It’s no surprise that infection control is absolutely paramount when it comes to patient care and disease prevention. From team training on proper sanitation practices and antimicrobial devices such as medical grade computers to initiatives such as the US Department of Health’s HAI prevention action plan, sanitation is a tenant that’s strictly adhered to from the bottom rungs of a healthcare facility all the way up to its top. And it’s beyond likely we’ll see these sanitation efforts compounded as actions are taken to quell the recent outbreak of the 2019 Novel Coronavirus.

We’ve already begun to see a doubling down on proven infection control strategies. In a recently sent out memo, providers were reminded by the Centers for Medicare & Medicaid Services (CMS) to review all information available on the Coronavirus and also bolster their compliance with infection control and prevention policies.

So, what exactly does that look like for providers in the midst of today’s and future outbreaks? More specifically, how can providers go above and beyond to protect not only their patients, but their staff as well.  

Cut Down on Exposure Opportunities

When dealing with respiratory pathogens in particular, it’s essential to limit exposure to healthy patients before an infected patient even enters a facility. When scheduling appointments, make it a common practice to have patients call ahead and notify the staff of their arrival if they’re exhibiting symptoms in line with the current outbreak. Doing so can ensure the patient can be met outside of the facility and taken through an entrance or route that doesn’t expose them to healthy patients in, say, the lobby.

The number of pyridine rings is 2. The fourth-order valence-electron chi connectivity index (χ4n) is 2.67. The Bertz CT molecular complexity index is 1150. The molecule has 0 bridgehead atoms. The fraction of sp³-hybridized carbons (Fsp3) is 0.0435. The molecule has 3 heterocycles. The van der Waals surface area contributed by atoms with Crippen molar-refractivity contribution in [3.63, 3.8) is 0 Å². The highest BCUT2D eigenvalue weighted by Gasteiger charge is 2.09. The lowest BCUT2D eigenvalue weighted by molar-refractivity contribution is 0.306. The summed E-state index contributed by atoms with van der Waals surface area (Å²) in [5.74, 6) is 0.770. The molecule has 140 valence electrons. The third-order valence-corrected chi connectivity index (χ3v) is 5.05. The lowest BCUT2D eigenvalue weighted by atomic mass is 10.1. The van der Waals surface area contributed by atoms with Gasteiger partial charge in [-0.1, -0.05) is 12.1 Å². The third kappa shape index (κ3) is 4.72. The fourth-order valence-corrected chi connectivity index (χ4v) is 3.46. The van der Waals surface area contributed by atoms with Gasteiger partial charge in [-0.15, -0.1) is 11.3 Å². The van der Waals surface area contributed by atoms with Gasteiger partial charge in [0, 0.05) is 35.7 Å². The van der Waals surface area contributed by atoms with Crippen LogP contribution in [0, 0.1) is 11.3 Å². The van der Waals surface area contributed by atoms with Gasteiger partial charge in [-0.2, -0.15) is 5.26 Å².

In the case of the Coronavirus, the symptoms to look out for include coughing, runny nose, fever, and chest pain. Be sure to also educate patients as well as those accompanying them to wear face masks and take any other preventative measures to avoid spreading infection. 

Once inside the facility, any patients that are suspected of being afflicted with the virus or infection in question need to be removed from the general patient population. For areas set aside for infected patients, well-ventilated rooms are essential. Furthermore, these rooms should have ample access to hygiene supplies that are for the infected population’s use and removed from the facility’s general population. Depending on the infection occurring, the supplies may vary, but a few that are almost always welcome are extra face masks, alcohol-based hand sanitizer, and tissues.